The "Ron Paul" Incident
In October 2007, several anti-spam firms noticed an unusual political spam campaign emerging. Unlike the usual messages about counterfeit watches, stocks, or penis enlargement, the mail contained promotional information about United States presidential candidate Ron Paul. The Ron Paul camp dismissed the spam as being not related to the official presidential campaign. A spokesman told the press: "If it is true, it could be done by a well-intentioned yet misguided supporter or someone with bad intentions trying to embarrass the campaign. Either way, this is independent work, and we have no connection."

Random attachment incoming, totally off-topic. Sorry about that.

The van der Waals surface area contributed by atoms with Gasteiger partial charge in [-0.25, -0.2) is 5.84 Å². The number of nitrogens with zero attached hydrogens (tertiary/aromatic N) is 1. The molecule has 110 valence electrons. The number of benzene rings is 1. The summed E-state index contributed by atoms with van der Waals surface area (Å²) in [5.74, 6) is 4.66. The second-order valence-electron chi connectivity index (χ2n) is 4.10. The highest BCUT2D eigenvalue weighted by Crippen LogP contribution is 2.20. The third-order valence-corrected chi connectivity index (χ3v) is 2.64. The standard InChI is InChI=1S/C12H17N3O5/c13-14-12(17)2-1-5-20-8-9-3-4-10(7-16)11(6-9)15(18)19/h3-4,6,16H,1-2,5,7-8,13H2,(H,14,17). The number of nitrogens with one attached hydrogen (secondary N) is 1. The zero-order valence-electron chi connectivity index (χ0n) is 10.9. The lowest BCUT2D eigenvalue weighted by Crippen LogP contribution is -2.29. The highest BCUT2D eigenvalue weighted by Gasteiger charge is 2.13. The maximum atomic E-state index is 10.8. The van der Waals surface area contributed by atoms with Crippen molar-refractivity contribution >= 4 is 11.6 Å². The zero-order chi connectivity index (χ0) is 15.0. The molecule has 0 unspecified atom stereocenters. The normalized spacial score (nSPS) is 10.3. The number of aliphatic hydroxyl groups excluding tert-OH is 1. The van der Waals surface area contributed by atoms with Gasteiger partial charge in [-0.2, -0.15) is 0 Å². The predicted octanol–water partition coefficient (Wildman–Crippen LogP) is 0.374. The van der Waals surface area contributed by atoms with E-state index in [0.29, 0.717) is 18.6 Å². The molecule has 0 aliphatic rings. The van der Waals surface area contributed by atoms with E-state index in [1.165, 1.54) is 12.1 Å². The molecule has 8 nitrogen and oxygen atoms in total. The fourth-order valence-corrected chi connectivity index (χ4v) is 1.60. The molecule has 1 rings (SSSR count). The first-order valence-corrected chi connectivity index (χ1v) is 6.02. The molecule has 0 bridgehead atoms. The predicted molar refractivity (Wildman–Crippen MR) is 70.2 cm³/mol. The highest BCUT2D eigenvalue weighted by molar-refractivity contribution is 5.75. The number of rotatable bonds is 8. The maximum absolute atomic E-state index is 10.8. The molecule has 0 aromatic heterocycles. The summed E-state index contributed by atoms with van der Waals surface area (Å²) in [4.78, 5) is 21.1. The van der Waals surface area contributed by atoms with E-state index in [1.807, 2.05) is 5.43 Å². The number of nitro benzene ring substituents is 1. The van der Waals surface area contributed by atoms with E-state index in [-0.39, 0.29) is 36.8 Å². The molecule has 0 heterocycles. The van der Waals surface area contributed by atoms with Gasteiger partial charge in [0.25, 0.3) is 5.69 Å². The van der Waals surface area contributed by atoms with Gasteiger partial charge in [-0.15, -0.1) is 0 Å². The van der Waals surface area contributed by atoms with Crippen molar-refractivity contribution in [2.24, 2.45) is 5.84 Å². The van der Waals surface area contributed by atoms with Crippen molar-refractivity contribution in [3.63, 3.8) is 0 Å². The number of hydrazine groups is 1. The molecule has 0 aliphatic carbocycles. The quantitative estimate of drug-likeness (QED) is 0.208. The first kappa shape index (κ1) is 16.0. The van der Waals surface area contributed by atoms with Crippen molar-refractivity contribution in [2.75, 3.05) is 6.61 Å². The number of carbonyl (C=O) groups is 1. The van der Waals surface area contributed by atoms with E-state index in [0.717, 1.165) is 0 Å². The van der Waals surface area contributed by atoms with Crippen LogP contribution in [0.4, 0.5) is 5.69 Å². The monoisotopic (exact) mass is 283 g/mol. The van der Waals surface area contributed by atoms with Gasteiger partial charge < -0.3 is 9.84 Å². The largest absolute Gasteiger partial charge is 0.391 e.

The spam was ultimately confirmed as having come from the Srizbi network. Through the capture of one of the control servers involved, investigators learned that the spam message had been sent to up to 160 million email addresses by as few as 3,000 bot computers. The spammer has only been identified by his Internet handle "nenastnyj" (Ненастный, means "rainy" or "foul", as in "rainy day, foul weather" in Russian); his or her real identity has not been determined.
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—Sir Arthur Conan Doyle (18591930)